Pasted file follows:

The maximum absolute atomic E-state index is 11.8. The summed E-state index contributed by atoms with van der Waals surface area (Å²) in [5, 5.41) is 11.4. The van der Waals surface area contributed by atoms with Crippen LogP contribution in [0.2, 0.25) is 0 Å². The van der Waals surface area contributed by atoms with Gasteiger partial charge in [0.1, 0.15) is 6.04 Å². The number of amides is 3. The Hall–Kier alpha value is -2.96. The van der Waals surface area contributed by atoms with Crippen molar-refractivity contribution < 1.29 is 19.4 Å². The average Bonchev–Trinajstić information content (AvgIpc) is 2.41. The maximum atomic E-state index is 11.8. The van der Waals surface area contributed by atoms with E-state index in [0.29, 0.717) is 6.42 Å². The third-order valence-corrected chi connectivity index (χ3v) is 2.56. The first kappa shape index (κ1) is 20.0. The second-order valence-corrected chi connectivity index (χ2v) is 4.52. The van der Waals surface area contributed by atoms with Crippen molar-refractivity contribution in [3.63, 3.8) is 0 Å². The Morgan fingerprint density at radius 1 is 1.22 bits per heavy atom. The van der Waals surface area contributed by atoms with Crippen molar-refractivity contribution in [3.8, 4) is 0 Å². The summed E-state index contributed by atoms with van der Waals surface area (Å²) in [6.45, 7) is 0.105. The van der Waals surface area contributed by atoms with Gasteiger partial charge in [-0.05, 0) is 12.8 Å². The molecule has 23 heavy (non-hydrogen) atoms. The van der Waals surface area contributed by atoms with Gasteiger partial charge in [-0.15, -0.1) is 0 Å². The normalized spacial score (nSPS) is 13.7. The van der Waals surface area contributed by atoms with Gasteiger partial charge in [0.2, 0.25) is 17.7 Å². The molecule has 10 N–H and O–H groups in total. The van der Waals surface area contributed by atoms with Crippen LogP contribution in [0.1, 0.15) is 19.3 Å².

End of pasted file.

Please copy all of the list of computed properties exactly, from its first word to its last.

The maximum absolute atomic E-state index is 11.8. The summed E-state index contributed by atoms with van der Waals surface area (Å²) in [5, 5.41) is 11.4. The van der Waals surface area contributed by atoms with Crippen LogP contribution in [0.2, 0.25) is 0 Å². The van der Waals surface area contributed by atoms with Gasteiger partial charge in [0.1, 0.15) is 6.04 Å². The number of amides is 3. The Hall–Kier alpha value is -2.96. The van der Waals surface area contributed by atoms with Crippen molar-refractivity contribution < 1.29 is 19.4 Å². The average Bonchev–Trinajstić information content (AvgIpc) is 2.41. The maximum atomic E-state index is 11.8. The van der Waals surface area contributed by atoms with E-state index in [0.29, 0.717) is 6.42 Å². The third-order valence-corrected chi connectivity index (χ3v) is 2.56. The first kappa shape index (κ1) is 20.0. The second-order valence-corrected chi connectivity index (χ2v) is 4.52. The van der Waals surface area contributed by atoms with Crippen molar-refractivity contribution in [3.63, 3.8) is 0 Å². The Morgan fingerprint density at radius 1 is 1.22 bits per heavy atom. The van der Waals surface area contributed by atoms with Crippen molar-refractivity contribution in [3.8, 4) is 0 Å². The summed E-state index contributed by atoms with van der Waals surface area (Å²) in [6.45, 7) is 0.105. The van der Waals surface area contributed by atoms with Gasteiger partial charge in [-0.05, 0) is 12.8 Å². The molecule has 23 heavy (non-hydrogen) atoms. The van der Waals surface area contributed by atoms with Gasteiger partial charge in [-0.15, -0.1) is 0 Å². The normalized spacial score (nSPS) is 13.7. The van der Waals surface area contributed by atoms with Gasteiger partial charge in [0.2, 0.25) is 17.7 Å². The molecule has 10 N–H and O–H groups in total. The van der Waals surface area contributed by atoms with Crippen LogP contribution in [0.1, 0.15) is 19.3 Å².